This book was provided to me by Netgalley. I was not required to write a positive review, and have not been compensated for this. All opinions are my own.
Published by Pronoun on June 1st 2017
Genres: Fantasy & Magic, Science Fiction, Young Adult
From the author of THE HALLOWED ONES and NINE OF STARS comes a new novel blending the magical and the real…
“This is war,” the dragon said. And she believed him.
Di fled rural West Virginia to study music and pursue a bright future as a violinist. But when a mining accident nearly kills her father, she is summoned back home to support her family. Old ghosts and an old flame emerge from the past. When Di gets a job as a bookkeeper at the same mine where her father worked, she is drawn into a conflict pitting neighbor against neighbor as the mine plans an expansion to an untouched mountain.
If the mining company’s operation goes forward, there will be more at stake than livelihoods or the pollution of the land: Di has discovered a dragon lives deep within Sawtooth Mountain, and he is not happy with this encroachment upon his lair. When catastrophe strikes, Di must choose between her family’s best interests and protecting the dragon – the last surviving bit of magic in Di’s shrinking world.
In every fight, sides are chosen. And there can be no yearning for what has been left behind.
Well, I’m going to be one of “those” and review a book that I did not finish. Say what?! Yep, I know, some of you book bloggers are going to be throwing rotten tomatoes at me for days. Oh well, I’ll survive.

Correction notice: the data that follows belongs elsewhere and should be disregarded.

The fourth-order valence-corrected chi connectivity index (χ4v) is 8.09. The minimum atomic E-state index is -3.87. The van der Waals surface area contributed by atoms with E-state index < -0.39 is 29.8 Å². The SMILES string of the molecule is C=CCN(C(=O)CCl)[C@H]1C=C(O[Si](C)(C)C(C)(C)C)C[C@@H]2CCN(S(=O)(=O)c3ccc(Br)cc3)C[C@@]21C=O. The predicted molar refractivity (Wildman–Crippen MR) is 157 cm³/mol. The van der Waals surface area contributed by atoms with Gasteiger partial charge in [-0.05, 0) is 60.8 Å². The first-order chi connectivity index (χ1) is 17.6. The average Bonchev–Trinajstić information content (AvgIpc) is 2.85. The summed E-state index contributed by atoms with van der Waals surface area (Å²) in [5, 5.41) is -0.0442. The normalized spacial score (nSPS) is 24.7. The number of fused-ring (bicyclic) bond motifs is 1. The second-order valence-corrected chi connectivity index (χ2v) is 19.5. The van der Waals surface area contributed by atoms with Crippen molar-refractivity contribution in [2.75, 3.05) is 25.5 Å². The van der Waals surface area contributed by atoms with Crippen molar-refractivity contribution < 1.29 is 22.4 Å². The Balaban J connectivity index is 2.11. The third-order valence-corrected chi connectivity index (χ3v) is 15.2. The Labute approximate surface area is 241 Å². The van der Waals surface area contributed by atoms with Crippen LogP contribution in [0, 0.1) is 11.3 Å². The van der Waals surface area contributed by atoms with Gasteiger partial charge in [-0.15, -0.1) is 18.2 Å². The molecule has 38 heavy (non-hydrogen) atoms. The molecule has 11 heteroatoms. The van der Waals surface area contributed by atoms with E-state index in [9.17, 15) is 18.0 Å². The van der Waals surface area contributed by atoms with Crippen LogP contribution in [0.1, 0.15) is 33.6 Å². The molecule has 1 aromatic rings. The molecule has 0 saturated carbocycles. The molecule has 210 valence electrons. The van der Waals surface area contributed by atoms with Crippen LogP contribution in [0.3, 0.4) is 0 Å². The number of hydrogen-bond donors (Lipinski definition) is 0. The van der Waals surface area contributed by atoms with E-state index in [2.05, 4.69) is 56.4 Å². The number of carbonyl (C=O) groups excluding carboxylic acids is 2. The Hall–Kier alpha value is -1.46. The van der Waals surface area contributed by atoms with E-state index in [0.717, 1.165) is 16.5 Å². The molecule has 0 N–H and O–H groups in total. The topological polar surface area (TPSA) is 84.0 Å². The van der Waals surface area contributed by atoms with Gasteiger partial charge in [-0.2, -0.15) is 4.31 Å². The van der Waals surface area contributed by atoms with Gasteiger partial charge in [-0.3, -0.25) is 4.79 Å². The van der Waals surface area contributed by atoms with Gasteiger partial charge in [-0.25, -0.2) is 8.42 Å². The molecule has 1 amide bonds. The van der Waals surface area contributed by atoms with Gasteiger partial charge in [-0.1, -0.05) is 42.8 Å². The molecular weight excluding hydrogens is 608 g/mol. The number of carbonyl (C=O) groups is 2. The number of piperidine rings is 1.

I picked this book up because of the cover. My daughter is a violinist and we both love dragons. This book sounds like a win-win, right?
Wrong. Okay, I’m going to admit first and foremost why I did not finish. Some of you will eye roll and think I’m a prude but there are certain curse words that make me lay a book down. Well, one is more like it. I have a zero tolerance for a certain word that I find offensive to my Christian faith. Call me a prude all you like but I wouldn’t use a curse word involving ANY deity because I feel it is disrespectful.
Having said that, once this word was dropped, I kind of sighed in relief that I could stop reading. This book was so cliché. The hippies all smelled like pot, hugged trees and were barefoot. The new age shop owner also fit a stereotype. As did the just out of high school expectant mom and the crotchety old grandpa.
There were other oddities, like the mom complaining that her husband couldn’t see a doctor because he didn’t have accident or life insurance. (I think someone is confused as to what life insurance is)
Most of all, this read heavy on the contemporary and light on the fantasy. I can read urban and contemporary fantasy but it needs to be fairly heavy-handed with fantasy. I didn’t get that from this book. It read like your average angsty modern woman who needs to grow the heck up. Those types of characters grate on my nerves. Sorry, they just do.
This book just wasn’t for me. Like I said, yes, the word in question was my excuse to drop the book but I was having a hard time getting through it before hand.